Meet the Mumbai member bringing Indian fashion to the world

The back of a woman with the side of her head showing in profile.

Bodice founder Ruchika Sachdeva on how she is reinventing Indian garments for women worldwide

By Akanksha Kamath  Monday 16 March, 2020

In 2011, Ruchika Sachdeva founded her label Bodice. Just three years later, she won the Vogue India Fashion Fund, followed by an International Woolmark Prize in 2017, and the most recent addition to her personal wall of fame – the Designer Of The Year nod as part of the 2019 Vogue India Woman Of The Year awards.

Having done away with connotations of Indian fashion as colourful couture, Sachdeva’s formula of deceptively simple clothes laced with design layers (think heat pleating, old blankets turned into jackets, merino wool handwoven in the Himalayas) makes a bold new case for ready-to-wear clothing for women in India – and beyond.

Poised to bring Indian sensibilities to the global fashion stage, the Soho House Mumbai member spoke to us about what makes Bodice the bellwether of a new wave of Indian fashion.
A female model wearing a colour blocked dress.
A female model wearing a striped dress.
They say it’s the most exciting time to be a woman designer—be it Dior’s Maria Grazia Chiuri, Silvia Venturini Fendi at Fendi, Natacha Ramsay-Levi at Chloé, Clare Waight Keller at Givenchy… How do you feel about this?
'I literally get goose bumps when someone says this. I’m now 32 and I’m at that point in my life when the woman I’m designing for is finally me. As a woman, everything I face in this day and age – whether it’s body image, societal pressures, balancing the personal and professional – it all comes together in the clothes I make. The reigning thought when I design is that everyone should look at the woman wearing a Bodice dress, really look at her and admire her, but also wonder why they are so entranced by her because she is dressed so simply.

It is that powerful, quiet confidence that is encapsulated in the dress. Our clients are mainly women from creative industries, but also lawyers and doctors. They want something formal and Bodice was built on the premise of workwear. The idea was to make something that lets them express themselves but still be taken seriously. They don’t have to try to be men, nor be boxed into being women. So we created clothes that allowed them to express both sides of them, the masculine and the feminine.'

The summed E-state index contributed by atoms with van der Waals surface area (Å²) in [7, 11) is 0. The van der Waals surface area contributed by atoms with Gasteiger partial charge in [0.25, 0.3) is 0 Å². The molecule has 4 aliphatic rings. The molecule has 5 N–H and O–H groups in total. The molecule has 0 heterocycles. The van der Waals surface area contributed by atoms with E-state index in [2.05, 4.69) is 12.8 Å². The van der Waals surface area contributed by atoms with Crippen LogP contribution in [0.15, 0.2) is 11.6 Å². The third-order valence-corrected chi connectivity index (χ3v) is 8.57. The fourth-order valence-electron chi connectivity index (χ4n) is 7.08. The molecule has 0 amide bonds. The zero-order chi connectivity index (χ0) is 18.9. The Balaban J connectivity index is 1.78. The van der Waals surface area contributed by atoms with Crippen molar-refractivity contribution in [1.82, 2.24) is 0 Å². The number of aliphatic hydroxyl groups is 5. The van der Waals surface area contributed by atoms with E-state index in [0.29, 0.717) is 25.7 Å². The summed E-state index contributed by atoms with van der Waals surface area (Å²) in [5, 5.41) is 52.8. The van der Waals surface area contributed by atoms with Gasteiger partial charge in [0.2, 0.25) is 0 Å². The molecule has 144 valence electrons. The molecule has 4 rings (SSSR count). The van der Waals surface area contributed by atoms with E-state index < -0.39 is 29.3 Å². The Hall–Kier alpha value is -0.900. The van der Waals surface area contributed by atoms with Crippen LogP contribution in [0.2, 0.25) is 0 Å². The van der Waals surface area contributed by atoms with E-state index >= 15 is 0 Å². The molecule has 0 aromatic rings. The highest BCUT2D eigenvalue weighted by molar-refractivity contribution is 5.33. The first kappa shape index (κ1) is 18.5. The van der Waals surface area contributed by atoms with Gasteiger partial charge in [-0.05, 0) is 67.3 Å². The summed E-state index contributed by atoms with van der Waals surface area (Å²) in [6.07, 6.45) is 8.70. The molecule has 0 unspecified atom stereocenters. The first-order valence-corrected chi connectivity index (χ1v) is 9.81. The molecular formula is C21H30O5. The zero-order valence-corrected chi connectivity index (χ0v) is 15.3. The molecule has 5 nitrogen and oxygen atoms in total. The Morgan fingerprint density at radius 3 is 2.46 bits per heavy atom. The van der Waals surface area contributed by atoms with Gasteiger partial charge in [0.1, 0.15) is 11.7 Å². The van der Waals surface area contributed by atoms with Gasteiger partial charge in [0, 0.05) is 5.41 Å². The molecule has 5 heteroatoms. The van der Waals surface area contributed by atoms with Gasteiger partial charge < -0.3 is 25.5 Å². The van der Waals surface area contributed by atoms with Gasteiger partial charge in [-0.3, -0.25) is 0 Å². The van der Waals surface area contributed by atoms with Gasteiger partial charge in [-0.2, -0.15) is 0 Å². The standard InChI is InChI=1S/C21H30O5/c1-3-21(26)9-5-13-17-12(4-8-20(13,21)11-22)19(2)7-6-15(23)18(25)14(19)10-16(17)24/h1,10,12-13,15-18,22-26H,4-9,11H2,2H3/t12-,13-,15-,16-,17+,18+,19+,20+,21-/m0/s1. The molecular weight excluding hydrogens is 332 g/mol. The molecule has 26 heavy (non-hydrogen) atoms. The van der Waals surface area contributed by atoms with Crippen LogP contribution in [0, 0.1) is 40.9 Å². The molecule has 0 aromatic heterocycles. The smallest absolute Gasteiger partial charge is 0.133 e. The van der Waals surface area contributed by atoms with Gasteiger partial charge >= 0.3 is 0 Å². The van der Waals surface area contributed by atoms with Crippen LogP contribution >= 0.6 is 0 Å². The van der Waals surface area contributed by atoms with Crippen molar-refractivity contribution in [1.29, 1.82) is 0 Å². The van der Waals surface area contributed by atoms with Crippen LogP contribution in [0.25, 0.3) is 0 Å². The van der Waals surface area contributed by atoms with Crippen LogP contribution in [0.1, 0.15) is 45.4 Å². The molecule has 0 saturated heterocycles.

2021 will mark 10 years of Bodice. As you look back, can you talk us through some of your highlights?
‘Winning the Vogue Fashion Fund in 2014 came just after three years of starting the label. I was so young and it definitely wasn’t easy talking in front of an audience, but it taught me confidence and gave me the funds I needed to keep going.

‘I built the Bodice store in New Delhi in 2018 from the ground up. It’s very simple, made with all local materials, and it has an expanse of green gardens and two simple structures. One is a studio where you can see the karigars (handymen) working behind a glass door, and the other doubles up as an event space, and sometimes hosts yoga sessions. I wanted to question and rebuild the format of brick-and-mortar stores. Could we make the viewer experience a collection of clothes differently and change their relationship with clothing? With fast fashion, we have forgotten the human connection and how long it takes to make something. I wanted to rekindle that connection between wearer and garment.
A female model wearing a dress with a marbling pattern on it.
A female model wearing trousers and a blouse.
You won the International Woolmark Prize in 2018, which was previously won by the likes of Karl Lagerfeld and Yves Saint Laurent. What do you think sets an Indian label apart on the global stage?
‘I think more than being an Indian label, Bodice stood out for its attention to detail. I kept everything in mind, from the woman who was wearing it, to the buttons, colours, and layering. There were two other Indian labels as part of the nominations that had already spoken to the jury about innate aspects of our country’s collective aesthetic, such as embroidery and handlooms. Of course, it always helps to have our amazing heritage, but what lifted Bodice was that it was a very unique view of Indian craftsmanship. It was a modernist’s view. Winning the Prize gave us visibility, taking us to all the markets we wanted to be in –Tokyo, Seoul, London, Dubai and more.’

What do you think it means to be a designer in 2020?
‘It would be unrealistic to think that you’re making a new product. Everything has been made before. My pleats have been done for years, and all I am doing is a permutation and combination. We are just interpreting it in the context of our generation and our voice. You have to ensure that you’re offering a product that people need. It has to be a design solution to an existing problem. In terms of sustainability, I’ve recently started growing my own vegetables and it really makes you realise how long it takes for one carrot to grow. It takes weeks and weeks – but how sweet it tastes!

Similarly, if you knew what goes into a garment, how could you ever let it go to waste? We are also starting something called the Bodice Reclaim Lab where we hope to find solutions to overconsumption. Meanwhile, collaboration has always been a priority for us. The idea is to go beyond fashion, and into other mediums. Whether it was our collaboration with Sofar Sounds for a musical evening, or ditching the runway for a fashion show at our studio, we really like to question norms.’

Images courtesy of Bodice
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